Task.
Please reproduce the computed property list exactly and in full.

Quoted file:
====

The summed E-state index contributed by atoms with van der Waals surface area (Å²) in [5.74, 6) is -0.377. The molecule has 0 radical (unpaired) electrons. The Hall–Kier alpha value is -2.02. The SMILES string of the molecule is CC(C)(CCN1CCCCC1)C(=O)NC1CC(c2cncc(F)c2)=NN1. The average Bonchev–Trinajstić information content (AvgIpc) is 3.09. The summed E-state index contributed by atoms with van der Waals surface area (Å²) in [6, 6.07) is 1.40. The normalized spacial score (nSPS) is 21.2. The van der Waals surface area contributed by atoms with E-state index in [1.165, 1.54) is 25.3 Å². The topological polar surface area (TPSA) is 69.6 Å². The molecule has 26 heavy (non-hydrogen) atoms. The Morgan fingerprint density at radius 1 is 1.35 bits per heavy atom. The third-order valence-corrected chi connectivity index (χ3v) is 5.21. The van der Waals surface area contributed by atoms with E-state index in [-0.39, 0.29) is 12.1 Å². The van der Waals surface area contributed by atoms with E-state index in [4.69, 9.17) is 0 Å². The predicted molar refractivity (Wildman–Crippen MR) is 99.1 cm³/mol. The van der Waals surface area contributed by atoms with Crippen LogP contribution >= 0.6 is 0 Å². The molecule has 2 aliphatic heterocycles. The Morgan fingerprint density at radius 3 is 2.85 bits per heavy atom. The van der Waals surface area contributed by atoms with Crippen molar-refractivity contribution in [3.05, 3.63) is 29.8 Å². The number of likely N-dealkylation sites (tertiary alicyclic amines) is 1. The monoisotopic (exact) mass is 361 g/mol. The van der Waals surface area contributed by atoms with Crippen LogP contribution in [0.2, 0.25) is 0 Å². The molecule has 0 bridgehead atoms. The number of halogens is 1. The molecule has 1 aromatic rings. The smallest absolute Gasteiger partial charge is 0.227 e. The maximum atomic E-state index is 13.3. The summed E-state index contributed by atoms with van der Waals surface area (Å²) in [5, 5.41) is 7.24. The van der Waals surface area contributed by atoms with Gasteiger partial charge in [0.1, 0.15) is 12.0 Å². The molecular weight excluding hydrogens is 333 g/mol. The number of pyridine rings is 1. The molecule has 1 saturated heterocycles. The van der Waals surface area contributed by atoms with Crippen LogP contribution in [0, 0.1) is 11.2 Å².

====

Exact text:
The summed E-state index contributed by atoms with van der Waals surface area (Å²) in [5.74, 6) is -0.377. The molecule has 0 radical (unpaired) electrons. The Hall–Kier alpha value is -2.02. The SMILES string of the molecule is CC(C)(CCN1CCCCC1)C(=O)NC1CC(c2cncc(F)c2)=NN1. The average Bonchev–Trinajstić information content (AvgIpc) is 3.09. The summed E-state index contributed by atoms with van der Waals surface area (Å²) in [6, 6.07) is 1.40. The normalized spacial score (nSPS) is 21.2. The van der Waals surface area contributed by atoms with E-state index in [1.165, 1.54) is 25.3 Å². The topological polar surface area (TPSA) is 69.6 Å². The molecule has 26 heavy (non-hydrogen) atoms. The Morgan fingerprint density at radius 1 is 1.35 bits per heavy atom. The third-order valence-corrected chi connectivity index (χ3v) is 5.21. The van der Waals surface area contributed by atoms with E-state index in [-0.39, 0.29) is 12.1 Å². The van der Waals surface area contributed by atoms with E-state index in [4.69, 9.17) is 0 Å². The predicted molar refractivity (Wildman–Crippen MR) is 99.1 cm³/mol. The van der Waals surface area contributed by atoms with Crippen LogP contribution >= 0.6 is 0 Å². The molecule has 2 aliphatic heterocycles. The Morgan fingerprint density at radius 3 is 2.85 bits per heavy atom. The van der Waals surface area contributed by atoms with Crippen molar-refractivity contribution in [3.05, 3.63) is 29.8 Å². The number of likely N-dealkylation sites (tertiary alicyclic amines) is 1. The monoisotopic (exact) mass is 361 g/mol. The van der Waals surface area contributed by atoms with Crippen LogP contribution in [0.2, 0.25) is 0 Å². The molecule has 0 bridgehead atoms. The number of halogens is 1. The molecule has 1 aromatic rings. The smallest absolute Gasteiger partial charge is 0.227 e. The maximum atomic E-state index is 13.3. The summed E-state index contributed by atoms with van der Waals surface area (Å²) in [5, 5.41) is 7.24. The van der Waals surface area contributed by atoms with Gasteiger partial charge in [0.1, 0.15) is 12.0 Å². The molecular weight excluding hydrogens is 333 g/mol. The number of pyridine rings is 1. The molecule has 1 saturated heterocycles. The van der Waals surface area contributed by atoms with Crippen LogP contribution in [0, 0.1) is 11.2 Å².